The auditory steady-state response (ASSR) can be thought of as an electrophysiologic response to rapid auditory stimuli. The goal of ASSR is to create an estimated audiogram from which questions regarding hearing, hearing loss, and aural rehabilitation can be answered.
Uncover what auditory steady-state response (ASSR) is, how it works, and the potential benefits it holds. Learn more through our comprehensive resources and advice on ASSR testing & interpretation, as well as related topics on the science of sound
The auditory steady-state response (ASSR) can be thought of as an electrophysiologic response to rapid auditory stimuli. The goal of ASSR is to create an estimated audiogram from which questions regarding hearing, hearing loss, and aural rehabilitation can be answered. ASSR allows the hearing care professional to create statistically valid audiograms for those unable or unwilling to participate in traditional behavioral tests. ASSR relies on statistical measures to determine if and when a threshold is present. ASSR design and functionality vary across manufacturers.
Unlike auditory brainstem response (ABR) which looks at amplitude and latency of the response in the time domain, ASSR looks at amplitudes and phases in the frequency domain. Responses are detected using a statistic-based mathematical detection algorithm to determine if a response is present or not. Another difference is that while it is only possible to test one frequency per ear at a time in frequency-specific threshold ABR. ASSR allows for binaural testing; four frequencies in each ear at the same time (eight simultaneous presentations).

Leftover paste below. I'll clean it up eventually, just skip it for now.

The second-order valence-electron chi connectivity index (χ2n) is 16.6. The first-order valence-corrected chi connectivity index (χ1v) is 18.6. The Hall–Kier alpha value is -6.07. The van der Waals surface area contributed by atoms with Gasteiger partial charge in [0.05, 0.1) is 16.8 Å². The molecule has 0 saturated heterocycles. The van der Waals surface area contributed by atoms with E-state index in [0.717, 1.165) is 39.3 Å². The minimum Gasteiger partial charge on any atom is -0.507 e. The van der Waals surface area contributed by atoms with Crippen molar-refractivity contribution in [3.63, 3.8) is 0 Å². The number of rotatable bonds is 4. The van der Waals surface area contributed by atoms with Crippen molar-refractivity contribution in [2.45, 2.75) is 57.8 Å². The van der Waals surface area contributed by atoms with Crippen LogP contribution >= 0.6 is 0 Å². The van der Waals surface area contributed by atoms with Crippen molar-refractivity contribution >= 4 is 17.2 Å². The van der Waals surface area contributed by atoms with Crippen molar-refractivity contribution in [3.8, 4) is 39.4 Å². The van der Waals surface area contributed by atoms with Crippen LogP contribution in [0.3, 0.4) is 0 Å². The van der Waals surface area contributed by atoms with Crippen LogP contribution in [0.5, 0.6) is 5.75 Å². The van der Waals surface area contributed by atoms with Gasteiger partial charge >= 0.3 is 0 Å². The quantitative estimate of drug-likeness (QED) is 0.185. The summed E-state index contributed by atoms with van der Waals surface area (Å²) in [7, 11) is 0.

The ASSR technology is completely objective and based on statistical probability rather than subjective assessment of response waveforms. The most important audiological application of ASSR is to provide an estimate of the pure tone audiogram, which is used for rehabilitation purposes.
Patient preparation is very important. The electrode sites must be prepared and cleaned in order to obtain acceptably low skin impedance. It is recommended to have impedance values below 3k or lower. The same electrode placement for ASSR is also used for ABR allowing for easy switching between the test types.
ASSR and ABR have important differences, too. Rather than depending on amplitude and latency, ASSR uses amplitudes and phases in the spectral (frequency) domain. ASSR depends on peak detection across a spectrum, rather than peak detection across a time versus amplitude waveform (see John and Picton1). ASSR Test is evoked using repeated sound stimuli presented at a high repetition rate, whereas ABR is evoked using brief sounds presented at a relatively low repetition rate.
ABR recordings are most often dependent on the examiner subjectively reviewing the waveforms and deciding whether a response is present. Determining the response becomes increasingly difficult as the ABR approaches true threshold—which is when the decision (response or no response) is most important. ASSR Test uses an objective, sophisticated, statistics-based mathematical detection algorithm to detect and define hearing thresholds.
ABR protocols typically use clicks or tone-bursts in one ear at a time. ASSR Test can be used binaurally, while evaluating broad bands or four frequencies (500 Hz, 1,000 Hz, 2,000 Hz, and 4,000 Hz) simultaneously.
ABR is useful in estimating hearing thresholds essentially from 1,000 Hz to 4,000 Hz, in typical (non-ski-slope) mild-moderate-severe hearing losses. ASSR Test can also estimate hearing thresholds across the same range as the ABR, but ASSR Test offers more spectral information more quickly, and can estimate and differentiate hearing within the severe-to-profound hearing loss ranges.
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